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Bonner Price map of revolutionary Boston by Joyce & Melissa

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<div>Old North Church</div><div>It is the oldest standing church building in Boston. Old North Church has been blown down twice by hurricanes; once in 1804 and again in 1954. This played an important part along with having a direct role in the American Revolution because Paul Revere and Robert Newman put the lamps that signaled the advancement of British troops towards Lexington and Concord. Major John Pitcairn, a British hero, led the Redcoats at the Battle of Lexington and Concord. He was killed in the Battle of Bunker Hill; Pitcairn was buried beneath Old North Church. </div> drive.google.com IMG_4261.JPG
<div><span style="font-size:16px;">Paul Revere's house</span></div><div>Built around 1680, it is the oldest remaining structure in downtown Boston and the only home on the Freedom Trail. This site played an important role in the American Revolution because throughout the 19th century, the house served as a containment for sailors, the Irish, Jewish and Italian immigrants. His house did not have a direct role in the events that led to the Revolution. </div><div><br></div> drive.google.com IMG_2487.JPG
<div>Long Wharf</div><div>Construction of the Long Wharf began in 1710, it extended from the beginning of King Street and provided direct access to the commercial center of colonial Boston. It was associated with the military history of Boston. The British troops landed in this site in 1768 to enforce the King's laws and to evacuate the same troops in March 1776. This site played an important part in the American Revolution because military stores were kept in its warehouses. Long Wharf had a direct role during the Revolution because privateers and blockade runners sailed from here to attack the British. </div> drive.google.com IMG_4264.JPG
<div>Old State House</div><div>The Old State House has been standing for over 300 years. The Declaration of Independence was first read from the balcony of the building to the Bostonians. It was the center of the events that sparked the American Revolution such as The Boston Massacre. It was the killing of five colonists by British regulars on March 5, 1770. The British and American Colonists had a growing tension ever since the British stepped on MA land regarding the taxes on tea.</div> drive.google.com IMG_2483.JPG
<div><span style="font-size:16px;">Faneuil Hall</span></div><div>Faneuil Hall is referred as the home of free speech and cradle of liberty. The building hosted America's first town meeting. This building served as a meeting hall and market place for more than 270 years. This historic site is important because this is where Americans first protested against the sugar and stamp acts. Faneuil Hall did not have a direct role, but this is where the Sons of Liberty met to proclaim against royal oppression. </div><div><br></div><div><br></div> drive.google.com IMG_2491.JPG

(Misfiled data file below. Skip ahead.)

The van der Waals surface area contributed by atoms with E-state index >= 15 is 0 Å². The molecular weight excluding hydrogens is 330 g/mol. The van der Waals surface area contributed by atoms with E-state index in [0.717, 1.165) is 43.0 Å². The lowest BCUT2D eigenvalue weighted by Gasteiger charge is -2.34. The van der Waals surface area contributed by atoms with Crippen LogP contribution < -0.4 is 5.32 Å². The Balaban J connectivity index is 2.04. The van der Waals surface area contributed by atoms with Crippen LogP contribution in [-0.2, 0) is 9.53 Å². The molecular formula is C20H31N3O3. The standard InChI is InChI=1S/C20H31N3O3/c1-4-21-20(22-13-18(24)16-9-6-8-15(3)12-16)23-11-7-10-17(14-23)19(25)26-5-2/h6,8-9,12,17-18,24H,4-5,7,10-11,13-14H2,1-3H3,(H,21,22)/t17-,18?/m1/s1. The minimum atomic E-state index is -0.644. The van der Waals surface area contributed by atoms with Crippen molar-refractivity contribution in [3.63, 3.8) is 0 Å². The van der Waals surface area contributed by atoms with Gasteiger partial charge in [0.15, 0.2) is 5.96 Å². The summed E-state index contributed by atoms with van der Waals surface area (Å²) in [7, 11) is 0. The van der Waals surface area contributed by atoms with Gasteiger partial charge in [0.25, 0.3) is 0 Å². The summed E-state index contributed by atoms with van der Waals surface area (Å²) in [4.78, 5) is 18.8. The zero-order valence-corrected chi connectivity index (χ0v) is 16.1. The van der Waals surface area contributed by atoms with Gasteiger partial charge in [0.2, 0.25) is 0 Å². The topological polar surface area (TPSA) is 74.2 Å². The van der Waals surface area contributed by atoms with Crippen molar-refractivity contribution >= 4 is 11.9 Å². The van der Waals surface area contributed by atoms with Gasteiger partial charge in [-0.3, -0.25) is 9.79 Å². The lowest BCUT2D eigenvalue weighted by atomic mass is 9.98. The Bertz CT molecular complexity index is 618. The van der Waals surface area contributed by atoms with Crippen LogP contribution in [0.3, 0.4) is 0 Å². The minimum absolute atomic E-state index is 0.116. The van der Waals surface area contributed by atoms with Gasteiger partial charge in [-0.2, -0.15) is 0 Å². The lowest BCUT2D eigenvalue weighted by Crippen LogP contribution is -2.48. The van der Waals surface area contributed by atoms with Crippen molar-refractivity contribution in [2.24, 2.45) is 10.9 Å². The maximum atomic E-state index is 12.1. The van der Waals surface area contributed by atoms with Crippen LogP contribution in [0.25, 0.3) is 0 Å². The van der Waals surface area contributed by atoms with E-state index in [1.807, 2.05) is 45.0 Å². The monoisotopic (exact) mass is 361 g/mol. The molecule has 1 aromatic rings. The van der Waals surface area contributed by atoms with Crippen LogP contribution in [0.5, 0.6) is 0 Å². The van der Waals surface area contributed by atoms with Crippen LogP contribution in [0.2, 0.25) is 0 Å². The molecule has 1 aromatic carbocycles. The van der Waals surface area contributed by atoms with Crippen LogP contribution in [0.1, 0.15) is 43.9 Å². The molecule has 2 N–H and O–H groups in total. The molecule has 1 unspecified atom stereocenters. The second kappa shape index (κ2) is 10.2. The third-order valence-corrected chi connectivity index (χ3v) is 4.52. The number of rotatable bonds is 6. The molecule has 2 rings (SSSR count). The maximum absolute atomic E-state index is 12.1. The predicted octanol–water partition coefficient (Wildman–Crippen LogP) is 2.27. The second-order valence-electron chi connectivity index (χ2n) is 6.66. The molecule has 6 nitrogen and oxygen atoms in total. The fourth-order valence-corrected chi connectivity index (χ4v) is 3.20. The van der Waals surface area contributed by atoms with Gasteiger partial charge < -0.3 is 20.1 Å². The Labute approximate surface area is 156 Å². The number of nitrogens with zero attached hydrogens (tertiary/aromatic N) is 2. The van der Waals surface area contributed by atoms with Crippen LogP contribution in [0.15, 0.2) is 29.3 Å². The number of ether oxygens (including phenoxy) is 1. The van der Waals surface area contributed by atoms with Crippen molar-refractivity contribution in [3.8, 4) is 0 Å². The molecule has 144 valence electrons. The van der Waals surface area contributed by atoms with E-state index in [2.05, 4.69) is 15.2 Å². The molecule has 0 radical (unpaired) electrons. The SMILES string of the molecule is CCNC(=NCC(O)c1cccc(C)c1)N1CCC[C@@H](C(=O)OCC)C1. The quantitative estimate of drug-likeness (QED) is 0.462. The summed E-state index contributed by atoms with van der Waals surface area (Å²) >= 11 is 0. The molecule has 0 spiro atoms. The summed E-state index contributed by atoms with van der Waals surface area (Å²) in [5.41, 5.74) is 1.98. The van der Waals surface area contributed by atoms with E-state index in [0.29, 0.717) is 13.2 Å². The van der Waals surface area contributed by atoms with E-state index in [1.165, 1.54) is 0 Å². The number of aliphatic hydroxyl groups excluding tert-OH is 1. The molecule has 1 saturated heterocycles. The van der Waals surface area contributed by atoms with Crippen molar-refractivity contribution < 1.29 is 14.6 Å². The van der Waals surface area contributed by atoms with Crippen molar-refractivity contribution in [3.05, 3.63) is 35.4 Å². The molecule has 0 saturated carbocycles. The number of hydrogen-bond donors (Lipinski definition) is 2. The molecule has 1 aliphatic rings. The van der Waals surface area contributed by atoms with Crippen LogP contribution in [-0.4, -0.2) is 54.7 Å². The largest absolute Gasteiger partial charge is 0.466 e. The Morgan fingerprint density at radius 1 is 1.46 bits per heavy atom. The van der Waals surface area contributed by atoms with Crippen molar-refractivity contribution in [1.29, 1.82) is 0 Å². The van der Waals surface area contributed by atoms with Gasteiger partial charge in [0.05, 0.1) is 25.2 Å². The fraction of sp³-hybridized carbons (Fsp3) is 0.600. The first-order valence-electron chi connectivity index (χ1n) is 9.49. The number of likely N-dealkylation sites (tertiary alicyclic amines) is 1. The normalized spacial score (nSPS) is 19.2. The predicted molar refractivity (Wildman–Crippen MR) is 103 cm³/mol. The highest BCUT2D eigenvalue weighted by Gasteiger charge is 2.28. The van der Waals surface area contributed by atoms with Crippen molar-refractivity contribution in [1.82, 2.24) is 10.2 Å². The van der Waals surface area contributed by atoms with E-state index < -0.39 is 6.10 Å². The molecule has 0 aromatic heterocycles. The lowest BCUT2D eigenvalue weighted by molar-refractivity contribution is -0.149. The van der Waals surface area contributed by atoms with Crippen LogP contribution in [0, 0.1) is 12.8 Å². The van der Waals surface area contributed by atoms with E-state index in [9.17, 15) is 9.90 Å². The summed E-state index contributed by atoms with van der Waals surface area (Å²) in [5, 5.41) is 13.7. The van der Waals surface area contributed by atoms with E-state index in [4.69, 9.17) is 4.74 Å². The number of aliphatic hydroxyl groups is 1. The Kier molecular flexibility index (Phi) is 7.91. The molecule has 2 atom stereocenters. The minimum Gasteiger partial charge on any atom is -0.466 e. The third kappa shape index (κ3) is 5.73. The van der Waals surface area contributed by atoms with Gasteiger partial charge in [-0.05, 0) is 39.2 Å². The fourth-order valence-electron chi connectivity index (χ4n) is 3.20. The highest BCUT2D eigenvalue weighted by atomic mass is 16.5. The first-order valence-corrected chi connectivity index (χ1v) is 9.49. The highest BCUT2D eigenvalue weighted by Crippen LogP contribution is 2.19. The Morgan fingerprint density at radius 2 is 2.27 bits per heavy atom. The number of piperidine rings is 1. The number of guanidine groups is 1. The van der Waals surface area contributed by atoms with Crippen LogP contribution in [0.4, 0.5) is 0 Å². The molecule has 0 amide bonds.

<div>Copp's Hill Burying Ground was the second burying ground established in Boston 1660. It is the final resting place and cemetery of merchants, artisans and craft people who lived in the North End. During the Revolution, British soldiers occupied Copp's Hill as a military station. They found it entertaining to fire bullets at the gravestones, the marks of which can still be seen on some of them. It did not have a direct role in the American Revolution.</div> drive.google.com IMG_2490.JPG
<div><span style="font-size:16px;">Boston Common </span></div><div>The Boston Common was established in 1634. Puritan colonists purchased the land to graze their cows. The Common is the oldest public park in America, it played an important part in Boston's role in the Revolution because the redcoats made camp on the Common in 1775. At the end of the Revolutionary War, the Common was the place where the repeal of the Stamp Act was celebrated. The Boston Common had a direct role in the events that led to the revolution. British forces gathered there before the battle of Lexington and Concord as well as the battle of Bunker Hill. </div> drive.google.com IMG_4267.JPG
<div>Old South Meeting House</div><div>The Old South Meeting House was built in 1729. It was a meeting house for the Puritans to worship. The House was the biggest building in all of colonial Boston and it was the home for some of the most dramatic events that led up to the American Revolution. This is where the founding father met on December 16, 1773 to discuss the taxes on tea. Bostonians did not want to pay the tea tax because they had no representative in the British government. This meeting house had no direct role in the events that led to the revolution because they did not dump the tea directly from here. </div><div><br></div> drive.google.com IMG_2481.JPG
<div>Granary Burial Ground</div><div>It was established in 1660, some of America's most important citizens rest here. This ground, once part of the Boston Common, helped alleviate overcrowding in the nearby King's Chapel Burying Ground. This historic site played an important part in the American Revolution because Samuel Adams, John Hancock, Peter Faneuil, Paul Revere and the five victims of the Boston Massacre were buried at this burial site.</div><div><br></div> drive.google.com IMG_4278.JPG
<div>Work Cited</div><div><br></div><div>"Official Sites on the Trail." The Freedom Trail Foundation. N.p., 18 Oct. 2016. Web. 18 Oct. 2016.</div><div><br></div><div>United States. National Park Service. "NPS.gov Homepage (U.S. National Park Service)." National Parks Service. U.S. Department of the Interior, 18 Oct. 2016. Web. 24 Oct. 2016</div>